“A flax shirt, a velvet waistcoat or a vest, lined with numerous pockets to put the working tools, complete the comfortable and practical outfit.”

In most of the scenes, Alfredo wears a brown cloth beret that, following the tradition, differs from the light blue one worn by sailors. In any case, for men and women, clothes were chosen principally for comfort and convenience.

A Million Steps

Therefore, a landscaping film that evokes a specific historical context, as well as a cinematographic background. Among the films Alfredo projects, we may find Bitter Rice, Gone with the Wind, Casablanca, and Stagecoach.

However, does looking for the landscapes of the past in today’s cinema make any sense? Italy and Italians went through a process of change and naturally cinema, as a means to understand reality and reflect on it, evolves according to the national culture.

Nevertheless, every age is not an independent frame of history, but a direct consequence of the past and for the same reason cinema establishes a causal connection with the previous currents.

After World War II, in Italy, Neorealism represented, through extraordinary authors such as De Sica, Rossellini and Visconti (of which we wrote about), a cry in unison for the rebirth of the country and against the horror of the war.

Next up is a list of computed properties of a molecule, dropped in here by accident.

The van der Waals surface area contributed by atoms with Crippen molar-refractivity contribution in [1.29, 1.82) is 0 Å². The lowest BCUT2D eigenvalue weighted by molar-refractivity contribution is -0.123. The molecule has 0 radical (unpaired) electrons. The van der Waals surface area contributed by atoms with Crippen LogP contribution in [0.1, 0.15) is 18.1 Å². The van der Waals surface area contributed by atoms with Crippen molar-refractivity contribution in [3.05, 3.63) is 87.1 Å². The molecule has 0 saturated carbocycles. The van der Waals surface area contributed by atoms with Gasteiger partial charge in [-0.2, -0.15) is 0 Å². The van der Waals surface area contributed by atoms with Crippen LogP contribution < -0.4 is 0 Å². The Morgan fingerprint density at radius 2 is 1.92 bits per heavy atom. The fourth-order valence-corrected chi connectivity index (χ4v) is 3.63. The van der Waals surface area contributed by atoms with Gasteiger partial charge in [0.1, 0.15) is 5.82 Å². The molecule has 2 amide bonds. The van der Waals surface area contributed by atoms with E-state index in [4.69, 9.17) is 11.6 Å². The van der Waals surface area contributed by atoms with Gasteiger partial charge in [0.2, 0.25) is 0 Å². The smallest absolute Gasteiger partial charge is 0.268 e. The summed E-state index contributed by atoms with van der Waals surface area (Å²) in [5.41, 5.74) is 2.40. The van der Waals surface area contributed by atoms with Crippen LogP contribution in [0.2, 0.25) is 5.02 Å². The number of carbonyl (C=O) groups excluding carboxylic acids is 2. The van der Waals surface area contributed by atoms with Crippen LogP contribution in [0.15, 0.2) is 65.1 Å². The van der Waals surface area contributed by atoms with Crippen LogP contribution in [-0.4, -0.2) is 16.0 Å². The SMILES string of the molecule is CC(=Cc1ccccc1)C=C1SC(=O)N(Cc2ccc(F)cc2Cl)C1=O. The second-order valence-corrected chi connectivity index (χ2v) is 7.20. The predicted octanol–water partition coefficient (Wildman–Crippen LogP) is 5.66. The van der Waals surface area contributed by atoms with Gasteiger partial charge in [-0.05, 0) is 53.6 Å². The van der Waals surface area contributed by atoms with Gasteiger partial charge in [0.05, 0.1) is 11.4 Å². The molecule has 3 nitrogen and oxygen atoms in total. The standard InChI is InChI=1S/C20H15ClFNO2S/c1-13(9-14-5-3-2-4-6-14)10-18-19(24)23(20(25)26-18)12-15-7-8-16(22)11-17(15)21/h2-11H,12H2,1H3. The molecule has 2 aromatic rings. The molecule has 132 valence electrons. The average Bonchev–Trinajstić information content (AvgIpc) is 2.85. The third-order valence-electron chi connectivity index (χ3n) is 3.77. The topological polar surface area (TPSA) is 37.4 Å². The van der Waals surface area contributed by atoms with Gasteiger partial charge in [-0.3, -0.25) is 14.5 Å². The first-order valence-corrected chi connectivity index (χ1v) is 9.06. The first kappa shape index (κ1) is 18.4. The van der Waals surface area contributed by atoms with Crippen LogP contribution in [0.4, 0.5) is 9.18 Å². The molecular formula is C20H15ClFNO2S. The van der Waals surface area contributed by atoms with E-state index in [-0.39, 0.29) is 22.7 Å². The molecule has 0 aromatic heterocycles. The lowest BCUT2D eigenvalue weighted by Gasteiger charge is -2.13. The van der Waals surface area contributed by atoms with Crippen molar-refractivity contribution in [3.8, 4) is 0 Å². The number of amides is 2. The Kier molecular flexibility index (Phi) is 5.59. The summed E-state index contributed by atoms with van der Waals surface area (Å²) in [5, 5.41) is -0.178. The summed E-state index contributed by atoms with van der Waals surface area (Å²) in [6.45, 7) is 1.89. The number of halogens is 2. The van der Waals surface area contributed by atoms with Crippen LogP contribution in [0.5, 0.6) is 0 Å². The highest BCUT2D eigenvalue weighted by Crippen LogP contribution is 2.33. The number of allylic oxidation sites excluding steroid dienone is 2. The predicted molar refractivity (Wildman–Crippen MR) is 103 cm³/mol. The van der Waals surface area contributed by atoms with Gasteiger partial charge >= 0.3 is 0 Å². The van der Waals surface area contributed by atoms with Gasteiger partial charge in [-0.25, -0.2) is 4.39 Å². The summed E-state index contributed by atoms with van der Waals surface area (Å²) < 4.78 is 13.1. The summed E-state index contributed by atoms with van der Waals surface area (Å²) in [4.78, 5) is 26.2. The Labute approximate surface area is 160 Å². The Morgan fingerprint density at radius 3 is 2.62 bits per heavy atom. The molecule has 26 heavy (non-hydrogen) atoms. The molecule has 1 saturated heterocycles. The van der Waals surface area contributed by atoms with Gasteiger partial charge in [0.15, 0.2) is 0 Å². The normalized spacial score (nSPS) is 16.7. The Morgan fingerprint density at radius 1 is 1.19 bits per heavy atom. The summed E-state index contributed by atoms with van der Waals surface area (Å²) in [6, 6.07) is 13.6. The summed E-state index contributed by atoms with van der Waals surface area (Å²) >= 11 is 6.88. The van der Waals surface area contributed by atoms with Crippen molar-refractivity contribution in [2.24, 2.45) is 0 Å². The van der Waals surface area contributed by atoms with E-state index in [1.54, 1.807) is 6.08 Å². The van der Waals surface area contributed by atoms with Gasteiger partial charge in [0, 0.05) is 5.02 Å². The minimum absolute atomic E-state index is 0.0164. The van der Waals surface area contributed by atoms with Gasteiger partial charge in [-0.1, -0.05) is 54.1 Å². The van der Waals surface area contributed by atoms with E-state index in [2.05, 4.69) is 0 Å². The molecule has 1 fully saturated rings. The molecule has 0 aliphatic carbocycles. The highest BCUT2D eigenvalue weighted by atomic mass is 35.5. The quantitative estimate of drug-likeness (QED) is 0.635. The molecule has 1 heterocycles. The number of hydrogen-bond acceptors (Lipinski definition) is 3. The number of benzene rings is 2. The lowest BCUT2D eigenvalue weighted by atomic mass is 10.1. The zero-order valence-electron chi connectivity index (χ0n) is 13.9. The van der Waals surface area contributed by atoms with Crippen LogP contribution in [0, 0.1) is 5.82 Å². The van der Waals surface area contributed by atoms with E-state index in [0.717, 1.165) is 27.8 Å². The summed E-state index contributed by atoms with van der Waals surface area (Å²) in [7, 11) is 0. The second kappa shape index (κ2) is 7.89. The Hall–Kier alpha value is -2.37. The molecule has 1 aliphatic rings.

A Million Steps

In the following years, Italy started to become a consumer society, led by the economic boom, and the Italian Comedy Style with Monicelli, Risi (you need to read ‘Time for Loving’) and Comencini showed a type of disillusion which turned out to be regional rather than national.

Divorce Italian Style, Big Deal on Madonna Street, My Friends, and ‘The Easy Life’ (read about this movie on A Million Steps) are very different films that tell about the numerous shades of Italy, a country which was chasing imaginary America, a pattern that didn’t belong to its history, but that was so widely spread through the television, as to become the reference of new authors.

“Sciascia had already realized that post World War II Italy was fragmenting into an American inspired model.”

The stories from ‘Gli zii di Sicilia’ reflect upon the foreign influence over the Italian lifestyle, and more specifically over the Sicilian lifestyle. Once Neorealism came to an end, it was no longer possible to tell one story that would stand for all.

Also, Tornatore’s style, which is particularly embedded in ‘Cinema Paradiso’, is the result of the combination between factuality and intimacy, determined by the historical research for a past reality, the one of Tornatore’s childhood, carried out through the nostalgic and personal narrative and through the protagonist’s eye.

A Million Steps

Despite the childlike filter that dampens and fades the tone of the film with a nearly fairytale atmosphere, ‘Cinema Paradiso’ can be considered a product and a piece of evidence of the change, a landscaping part of the cinema of today’s Italy, whose moral commitment tells about the evolution of the country within the borders of its regional reality on one side, and in its comparison with the American model on the other side.

All these photos are property of The Movie DB/LongTake